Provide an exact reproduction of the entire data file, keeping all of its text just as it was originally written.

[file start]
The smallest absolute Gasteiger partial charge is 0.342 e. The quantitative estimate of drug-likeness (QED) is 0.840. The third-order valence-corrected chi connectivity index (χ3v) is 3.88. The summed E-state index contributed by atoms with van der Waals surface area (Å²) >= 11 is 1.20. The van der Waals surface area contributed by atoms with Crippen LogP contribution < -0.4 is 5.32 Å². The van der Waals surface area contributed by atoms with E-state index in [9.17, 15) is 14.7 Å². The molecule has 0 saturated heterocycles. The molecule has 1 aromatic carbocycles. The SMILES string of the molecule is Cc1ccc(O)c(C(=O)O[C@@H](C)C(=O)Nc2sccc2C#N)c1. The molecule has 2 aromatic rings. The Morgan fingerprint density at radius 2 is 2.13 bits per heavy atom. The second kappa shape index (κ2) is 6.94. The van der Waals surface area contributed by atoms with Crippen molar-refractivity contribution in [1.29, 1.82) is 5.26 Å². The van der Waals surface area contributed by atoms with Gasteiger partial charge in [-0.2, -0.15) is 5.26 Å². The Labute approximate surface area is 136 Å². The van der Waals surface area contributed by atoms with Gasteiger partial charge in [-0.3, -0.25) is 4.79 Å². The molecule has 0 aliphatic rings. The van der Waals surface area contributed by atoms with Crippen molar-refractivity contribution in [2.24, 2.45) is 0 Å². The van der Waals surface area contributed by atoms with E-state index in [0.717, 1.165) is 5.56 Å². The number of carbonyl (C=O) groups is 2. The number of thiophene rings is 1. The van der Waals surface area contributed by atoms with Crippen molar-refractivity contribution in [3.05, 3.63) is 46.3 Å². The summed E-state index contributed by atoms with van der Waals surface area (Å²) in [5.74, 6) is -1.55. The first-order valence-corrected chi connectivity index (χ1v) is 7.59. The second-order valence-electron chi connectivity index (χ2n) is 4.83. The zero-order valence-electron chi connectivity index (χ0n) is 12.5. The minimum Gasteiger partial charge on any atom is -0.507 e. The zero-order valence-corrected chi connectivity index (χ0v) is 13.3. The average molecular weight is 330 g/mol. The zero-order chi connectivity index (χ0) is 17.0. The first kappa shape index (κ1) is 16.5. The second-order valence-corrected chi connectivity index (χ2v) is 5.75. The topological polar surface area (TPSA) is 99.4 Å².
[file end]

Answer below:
The smallest absolute Gasteiger partial charge is 0.342 e. The quantitative estimate of drug-likeness (QED) is 0.840. The third-order valence-corrected chi connectivity index (χ3v) is 3.88. The summed E-state index contributed by atoms with van der Waals surface area (Å²) >= 11 is 1.20. The van der Waals surface area contributed by atoms with Crippen LogP contribution < -0.4 is 5.32 Å². The van der Waals surface area contributed by atoms with E-state index in [9.17, 15) is 14.7 Å². The molecule has 0 saturated heterocycles. The molecule has 1 aromatic carbocycles. The SMILES string of the molecule is Cc1ccc(O)c(C(=O)O[C@@H](C)C(=O)Nc2sccc2C#N)c1. The molecule has 2 aromatic rings. The Morgan fingerprint density at radius 2 is 2.13 bits per heavy atom. The second kappa shape index (κ2) is 6.94. The van der Waals surface area contributed by atoms with Crippen molar-refractivity contribution in [1.29, 1.82) is 5.26 Å². The van der Waals surface area contributed by atoms with Gasteiger partial charge in [-0.2, -0.15) is 5.26 Å². The Labute approximate surface area is 136 Å². The van der Waals surface area contributed by atoms with Gasteiger partial charge in [-0.3, -0.25) is 4.79 Å². The molecule has 0 aliphatic rings. The van der Waals surface area contributed by atoms with Crippen molar-refractivity contribution in [2.24, 2.45) is 0 Å². The van der Waals surface area contributed by atoms with E-state index in [0.717, 1.165) is 5.56 Å². The number of carbonyl (C=O) groups is 2. The number of thiophene rings is 1. The van der Waals surface area contributed by atoms with Crippen molar-refractivity contribution in [3.05, 3.63) is 46.3 Å². The summed E-state index contributed by atoms with van der Waals surface area (Å²) in [5.74, 6) is -1.55. The first-order valence-corrected chi connectivity index (χ1v) is 7.59. The second-order valence-electron chi connectivity index (χ2n) is 4.83. The zero-order valence-electron chi connectivity index (χ0n) is 12.5. The minimum Gasteiger partial charge on any atom is -0.507 e. The zero-order valence-corrected chi connectivity index (χ0v) is 13.3. The average molecular weight is 330 g/mol. The zero-order chi connectivity index (χ0) is 17.0. The first kappa shape index (κ1) is 16.5. The second-order valence-corrected chi connectivity index (χ2v) is 5.75. The topological polar surface area (TPSA) is 99.4 Å².